Petterson v. Pattberg
161 N.E. 428 (N.Y. 1928)
Appeal from a judgment of the Appellate Division of the Supreme Court in the second judicial department, entered November 18, 1927, affirming a judgment in favor of plaintiff entered upon a verdict directed by the court.
The evidence given upon the trial sanctions the following statement of facts: John Petterson, of whose last will and testament the plaintiff is the executrix, was the owner of a parcel of real estate in Brooklyn, known as 5301 Sixth avenue. The defendant was the owner of a bond executed by Petterson, which was secured by a third mortgage upon the parcel. On April 4th, 1924, there remained unpaid upon the principal the sum of $5,450. This amount was payable in installments of $250 on April 25th, 1924, and upon a like monthly date every three months thereafter. Thus the bond and mortgage had more than five years to run before the entire sum became due. Under date of the 4th of April, 1924, the defendant wrote Petterson as follows: "I hereby agree to accept cash for the mortgage which I hold against premises 5301 6th Ave., Brooklyn, N.Y. It is understood and agreed as a consideration I will allow you $780 providing said mortgage is paid on or before May 31, 1924, and the regular quarterly payment due April 25, 1924, is paid when due." On April 25, 1924, Petterson paid the defendant the installment of principal due on that date. Subsequently, on a day in the latter part of May, 1924, Petterson presented himself at the defendant's home, and knocked at the door. The defendant demanded the name of his caller. Petterson replied: "It is Mr. Petterson. I have come to pay off the mortgage." The defendant answered that he had sold the mortgage. Petterson stated that he would like to talk with the defendant, so the defendant partly opened the door. Thereupon Petterson exhibited the cash and said he was ready to pay off the mortgage according to the agreement. The defendant refused to take the money. Prior to this conversation Petterson had made a contract to sell the land to a third person free and clear of the mortgage to the defendant. Meanwhile, also, the defendant had sold the bond and mortgage to a third party. It, therefore, became necessary for Petterson to pay to such person the full amount of the bond and mortgage. It is claimed that he thereby sustained a loss of $780, the sum which the defendant agreed to allow upon the bond and mortgage if payment in full of principal, less that sum, was made on or before May 31st, 1924. The plaintiff has had a recovery for the sum thus claimed, with interest.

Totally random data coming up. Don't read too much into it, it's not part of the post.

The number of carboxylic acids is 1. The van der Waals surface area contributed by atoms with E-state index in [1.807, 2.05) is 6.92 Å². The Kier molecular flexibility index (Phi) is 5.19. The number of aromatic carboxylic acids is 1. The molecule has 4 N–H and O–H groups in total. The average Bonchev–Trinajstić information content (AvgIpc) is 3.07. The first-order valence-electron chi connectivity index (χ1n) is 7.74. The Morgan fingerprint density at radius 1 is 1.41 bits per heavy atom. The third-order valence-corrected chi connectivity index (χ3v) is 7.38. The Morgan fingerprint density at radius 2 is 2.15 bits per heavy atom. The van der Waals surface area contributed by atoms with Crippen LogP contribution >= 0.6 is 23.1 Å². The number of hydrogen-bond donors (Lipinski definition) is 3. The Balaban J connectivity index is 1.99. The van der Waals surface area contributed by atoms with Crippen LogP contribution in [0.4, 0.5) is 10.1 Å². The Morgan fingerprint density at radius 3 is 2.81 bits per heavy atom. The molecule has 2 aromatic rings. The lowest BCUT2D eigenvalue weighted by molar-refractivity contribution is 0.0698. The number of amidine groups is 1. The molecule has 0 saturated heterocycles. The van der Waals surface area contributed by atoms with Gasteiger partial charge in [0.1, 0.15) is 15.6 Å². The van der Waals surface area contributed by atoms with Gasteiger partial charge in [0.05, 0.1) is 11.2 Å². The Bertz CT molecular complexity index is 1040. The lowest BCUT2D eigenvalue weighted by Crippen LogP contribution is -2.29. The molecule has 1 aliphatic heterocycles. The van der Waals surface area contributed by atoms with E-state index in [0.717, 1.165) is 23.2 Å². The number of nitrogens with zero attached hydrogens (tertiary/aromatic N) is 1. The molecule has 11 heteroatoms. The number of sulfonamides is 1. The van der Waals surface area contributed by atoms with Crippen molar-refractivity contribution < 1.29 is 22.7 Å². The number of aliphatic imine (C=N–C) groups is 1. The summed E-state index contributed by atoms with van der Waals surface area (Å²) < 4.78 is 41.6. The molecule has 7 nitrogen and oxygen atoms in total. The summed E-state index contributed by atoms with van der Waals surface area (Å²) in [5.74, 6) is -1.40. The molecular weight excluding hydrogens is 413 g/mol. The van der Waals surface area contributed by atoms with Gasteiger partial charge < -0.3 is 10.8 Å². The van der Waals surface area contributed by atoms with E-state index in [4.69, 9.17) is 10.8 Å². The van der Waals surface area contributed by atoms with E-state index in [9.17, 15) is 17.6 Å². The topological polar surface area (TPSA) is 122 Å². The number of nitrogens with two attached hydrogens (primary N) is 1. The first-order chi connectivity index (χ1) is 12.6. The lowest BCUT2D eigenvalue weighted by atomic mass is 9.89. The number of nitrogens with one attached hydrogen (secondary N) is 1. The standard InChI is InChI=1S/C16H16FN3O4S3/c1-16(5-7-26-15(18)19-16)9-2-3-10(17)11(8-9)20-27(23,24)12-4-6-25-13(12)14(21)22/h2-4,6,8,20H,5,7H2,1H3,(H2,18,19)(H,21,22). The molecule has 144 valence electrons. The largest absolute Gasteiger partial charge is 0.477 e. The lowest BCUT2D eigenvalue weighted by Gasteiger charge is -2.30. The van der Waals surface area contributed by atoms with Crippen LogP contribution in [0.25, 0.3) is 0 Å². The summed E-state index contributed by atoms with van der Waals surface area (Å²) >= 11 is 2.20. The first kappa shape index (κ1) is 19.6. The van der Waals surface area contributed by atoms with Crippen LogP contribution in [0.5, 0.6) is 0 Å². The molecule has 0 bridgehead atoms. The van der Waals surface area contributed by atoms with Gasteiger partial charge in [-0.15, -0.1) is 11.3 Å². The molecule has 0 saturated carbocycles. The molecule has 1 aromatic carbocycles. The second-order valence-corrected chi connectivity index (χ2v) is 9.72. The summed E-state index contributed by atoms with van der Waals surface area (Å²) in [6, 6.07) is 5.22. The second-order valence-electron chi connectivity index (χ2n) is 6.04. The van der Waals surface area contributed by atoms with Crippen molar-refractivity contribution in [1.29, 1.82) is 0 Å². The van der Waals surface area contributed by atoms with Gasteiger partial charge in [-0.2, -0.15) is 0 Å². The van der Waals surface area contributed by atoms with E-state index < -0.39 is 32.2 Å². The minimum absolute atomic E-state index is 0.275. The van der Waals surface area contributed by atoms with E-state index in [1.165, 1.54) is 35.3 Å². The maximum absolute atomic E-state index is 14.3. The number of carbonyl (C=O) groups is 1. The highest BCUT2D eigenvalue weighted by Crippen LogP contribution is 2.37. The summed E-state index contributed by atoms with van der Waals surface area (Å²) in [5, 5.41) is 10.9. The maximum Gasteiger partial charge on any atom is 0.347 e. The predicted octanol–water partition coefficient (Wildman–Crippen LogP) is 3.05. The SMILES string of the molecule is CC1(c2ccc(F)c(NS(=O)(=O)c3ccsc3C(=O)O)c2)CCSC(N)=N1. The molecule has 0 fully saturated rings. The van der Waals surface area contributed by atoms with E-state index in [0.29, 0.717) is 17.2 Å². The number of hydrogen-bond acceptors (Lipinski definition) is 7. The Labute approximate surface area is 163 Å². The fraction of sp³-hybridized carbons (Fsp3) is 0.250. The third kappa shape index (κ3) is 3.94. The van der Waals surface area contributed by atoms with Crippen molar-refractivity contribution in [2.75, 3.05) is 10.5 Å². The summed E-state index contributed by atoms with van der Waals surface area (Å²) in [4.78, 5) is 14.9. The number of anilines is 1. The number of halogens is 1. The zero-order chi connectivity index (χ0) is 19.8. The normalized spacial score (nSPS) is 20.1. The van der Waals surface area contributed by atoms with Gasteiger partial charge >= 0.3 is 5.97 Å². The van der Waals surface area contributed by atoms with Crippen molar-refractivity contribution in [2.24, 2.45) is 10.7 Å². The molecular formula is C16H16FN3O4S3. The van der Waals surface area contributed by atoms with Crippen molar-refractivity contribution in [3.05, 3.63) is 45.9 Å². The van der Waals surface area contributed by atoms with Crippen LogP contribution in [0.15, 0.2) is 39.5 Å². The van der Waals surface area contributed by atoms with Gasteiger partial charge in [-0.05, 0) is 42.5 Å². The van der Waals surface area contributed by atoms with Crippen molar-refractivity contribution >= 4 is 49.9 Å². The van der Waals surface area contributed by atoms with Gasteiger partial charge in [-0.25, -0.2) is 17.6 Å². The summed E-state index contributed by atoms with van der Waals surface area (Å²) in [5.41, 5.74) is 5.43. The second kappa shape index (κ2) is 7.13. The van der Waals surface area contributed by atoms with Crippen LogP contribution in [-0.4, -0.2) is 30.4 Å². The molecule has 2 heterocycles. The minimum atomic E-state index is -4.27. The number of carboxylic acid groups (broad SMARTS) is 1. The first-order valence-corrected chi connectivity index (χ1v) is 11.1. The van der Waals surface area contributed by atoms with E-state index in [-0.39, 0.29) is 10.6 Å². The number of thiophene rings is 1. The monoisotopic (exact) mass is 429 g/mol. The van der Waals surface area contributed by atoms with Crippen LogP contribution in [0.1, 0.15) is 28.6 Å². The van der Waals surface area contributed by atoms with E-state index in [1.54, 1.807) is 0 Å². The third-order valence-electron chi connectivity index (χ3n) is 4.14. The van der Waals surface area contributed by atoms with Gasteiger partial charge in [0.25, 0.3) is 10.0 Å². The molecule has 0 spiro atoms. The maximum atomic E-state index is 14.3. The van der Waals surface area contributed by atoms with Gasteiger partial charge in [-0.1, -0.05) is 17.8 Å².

Clearly the defendant's letter proposed to Petterson the making of a unilateral contract, . . . a promise in exchange for the performance of an act.
The court interprets the Pattberg’s offer as inviting acceptance by performance only. Therefore, Petterson can accept
(a) only by paying the money.
(b) paying the money or promising to pay.
. . . .An interesting question arises when, as here, the offeree approaches the offeror with the intention of proffering performance and, before actual tender is made, the offer is withdrawn.
To tender performance is to offer or attempt to perform. The court holds (perhaps implausibly) that when Patterson came to Pattberg’s door with the money in hand, he did not tender performance. On the effect of tender, see Offer and Acceptance Tutorial 5.